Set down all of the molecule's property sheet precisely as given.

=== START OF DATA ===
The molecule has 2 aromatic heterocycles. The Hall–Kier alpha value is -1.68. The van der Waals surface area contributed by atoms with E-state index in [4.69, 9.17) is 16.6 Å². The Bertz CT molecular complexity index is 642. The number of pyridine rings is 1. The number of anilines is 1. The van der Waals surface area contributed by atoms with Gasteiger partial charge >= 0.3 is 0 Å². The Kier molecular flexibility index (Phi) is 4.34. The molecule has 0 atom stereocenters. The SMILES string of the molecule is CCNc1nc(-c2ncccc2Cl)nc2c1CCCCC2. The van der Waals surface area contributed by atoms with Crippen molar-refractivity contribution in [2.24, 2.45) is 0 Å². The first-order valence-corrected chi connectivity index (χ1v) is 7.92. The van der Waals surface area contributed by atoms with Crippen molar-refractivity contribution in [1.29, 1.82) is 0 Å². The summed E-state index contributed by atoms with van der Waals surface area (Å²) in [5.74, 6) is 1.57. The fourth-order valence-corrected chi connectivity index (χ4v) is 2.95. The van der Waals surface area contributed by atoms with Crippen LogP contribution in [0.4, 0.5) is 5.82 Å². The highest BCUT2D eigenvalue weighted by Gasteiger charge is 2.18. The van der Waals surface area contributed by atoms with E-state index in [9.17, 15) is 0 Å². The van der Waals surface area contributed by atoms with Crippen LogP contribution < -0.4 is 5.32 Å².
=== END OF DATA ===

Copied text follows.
The molecule has 2 aromatic heterocycles. The Hall–Kier alpha value is -1.68. The van der Waals surface area contributed by atoms with E-state index in [4.69, 9.17) is 16.6 Å². The Bertz CT molecular complexity index is 642. The number of pyridine rings is 1. The number of anilines is 1. The van der Waals surface area contributed by atoms with Gasteiger partial charge >= 0.3 is 0 Å². The Kier molecular flexibility index (Phi) is 4.34. The molecule has 0 atom stereocenters. The SMILES string of the molecule is CCNc1nc(-c2ncccc2Cl)nc2c1CCCCC2. The van der Waals surface area contributed by atoms with Crippen molar-refractivity contribution in [2.24, 2.45) is 0 Å². The first-order valence-corrected chi connectivity index (χ1v) is 7.92. The van der Waals surface area contributed by atoms with Crippen molar-refractivity contribution in [1.29, 1.82) is 0 Å². The summed E-state index contributed by atoms with van der Waals surface area (Å²) in [5.74, 6) is 1.57. The fourth-order valence-corrected chi connectivity index (χ4v) is 2.95. The van der Waals surface area contributed by atoms with Crippen LogP contribution in [0.4, 0.5) is 5.82 Å². The highest BCUT2D eigenvalue weighted by Gasteiger charge is 2.18. The van der Waals surface area contributed by atoms with E-state index in [9.17, 15) is 0 Å². The van der Waals surface area contributed by atoms with Crippen LogP contribution < -0.4 is 5.32 Å².